Buyers for the federal sector are required by law to purchase energy-efficient products. The Department of Energy has developed a program to help buyers do this and to reach the goal of reducing energy use 3 percent each year. The DOE's Energy-Efficient Products Program objectives are to:
- reduce greenhouse gases
- meet budget cuts
- increase the nation’s energy security
- take into account “life cycle cost” – the cost to purchase an item plus the cost of use over the item’s normal lifetime
- harness the federal government’s buying power to influence the market to produce more energy-efficient products.
The Energy-Efficient Products Program is administered within DOE by the Federal Energy Management Program (FEMP). The federal government is a big consumer of energy and products that use energy:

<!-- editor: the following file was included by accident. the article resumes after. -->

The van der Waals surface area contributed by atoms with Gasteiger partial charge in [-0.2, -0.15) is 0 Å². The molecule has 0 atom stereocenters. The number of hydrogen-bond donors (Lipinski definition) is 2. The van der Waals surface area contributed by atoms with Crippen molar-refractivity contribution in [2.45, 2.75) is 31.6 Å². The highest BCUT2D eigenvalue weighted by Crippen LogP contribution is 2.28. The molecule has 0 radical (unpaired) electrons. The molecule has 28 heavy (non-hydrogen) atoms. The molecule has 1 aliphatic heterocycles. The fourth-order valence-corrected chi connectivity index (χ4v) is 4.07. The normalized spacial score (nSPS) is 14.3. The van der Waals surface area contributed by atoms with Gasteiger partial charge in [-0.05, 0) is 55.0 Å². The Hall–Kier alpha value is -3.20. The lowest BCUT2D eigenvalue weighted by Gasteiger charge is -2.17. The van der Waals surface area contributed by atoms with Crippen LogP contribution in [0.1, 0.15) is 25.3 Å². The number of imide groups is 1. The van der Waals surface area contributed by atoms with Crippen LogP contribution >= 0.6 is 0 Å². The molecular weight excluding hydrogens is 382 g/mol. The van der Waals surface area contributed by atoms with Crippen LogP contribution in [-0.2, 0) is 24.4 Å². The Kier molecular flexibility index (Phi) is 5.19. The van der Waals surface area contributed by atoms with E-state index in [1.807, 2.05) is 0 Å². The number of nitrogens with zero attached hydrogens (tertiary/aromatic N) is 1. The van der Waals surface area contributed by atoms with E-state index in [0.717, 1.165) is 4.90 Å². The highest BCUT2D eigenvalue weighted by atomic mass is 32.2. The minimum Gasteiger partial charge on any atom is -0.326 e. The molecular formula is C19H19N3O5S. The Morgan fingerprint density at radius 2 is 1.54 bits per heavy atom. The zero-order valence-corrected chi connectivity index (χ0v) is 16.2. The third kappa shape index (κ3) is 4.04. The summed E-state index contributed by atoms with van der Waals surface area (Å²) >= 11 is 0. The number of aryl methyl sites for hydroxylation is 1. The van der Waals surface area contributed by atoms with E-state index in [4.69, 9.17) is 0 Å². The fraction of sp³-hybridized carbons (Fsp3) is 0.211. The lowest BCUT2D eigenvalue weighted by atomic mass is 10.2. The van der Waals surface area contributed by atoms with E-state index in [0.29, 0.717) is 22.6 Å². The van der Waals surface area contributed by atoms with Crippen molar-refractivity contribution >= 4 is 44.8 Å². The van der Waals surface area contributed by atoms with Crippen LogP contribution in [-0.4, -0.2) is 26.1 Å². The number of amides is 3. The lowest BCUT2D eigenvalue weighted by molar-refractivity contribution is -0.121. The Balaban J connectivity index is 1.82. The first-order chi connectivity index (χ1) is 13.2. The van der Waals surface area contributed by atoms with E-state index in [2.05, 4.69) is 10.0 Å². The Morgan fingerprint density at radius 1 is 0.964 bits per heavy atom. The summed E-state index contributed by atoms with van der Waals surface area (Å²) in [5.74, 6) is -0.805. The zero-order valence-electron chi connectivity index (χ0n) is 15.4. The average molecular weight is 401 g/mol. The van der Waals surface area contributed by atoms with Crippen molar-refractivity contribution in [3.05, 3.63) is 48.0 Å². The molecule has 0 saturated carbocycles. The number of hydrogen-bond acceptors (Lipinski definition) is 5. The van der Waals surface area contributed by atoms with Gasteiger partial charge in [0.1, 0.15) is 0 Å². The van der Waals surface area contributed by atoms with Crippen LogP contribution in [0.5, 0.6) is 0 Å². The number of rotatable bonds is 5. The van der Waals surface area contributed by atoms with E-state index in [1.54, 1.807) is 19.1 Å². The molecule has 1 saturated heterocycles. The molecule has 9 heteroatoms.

- the federal government spends up to 10 billion per year on energy-using products
- federal buildings alone use 390 trillion BTUs annually, an expenditure of about $7 billion. The National Energy Conservation Policy Act set a goal of reducing buildings’ energy use 30 percent 2030.
FEMP provides buying guides to help federal employees who have procurement responsibility choose the most energy-efficient products possible. This acquisition guidance is updated bi-annually.
Pivotal to buyers’ decisions is FEMP’s designation of approved energy-efficient products. FEMP analyzes products (everything from light bulbs to commercial-size central air conditioners) in three basic steps:
- measures products’ energy efficiency
- finds the top 25 percent of the market
- identifies at least three manufacturers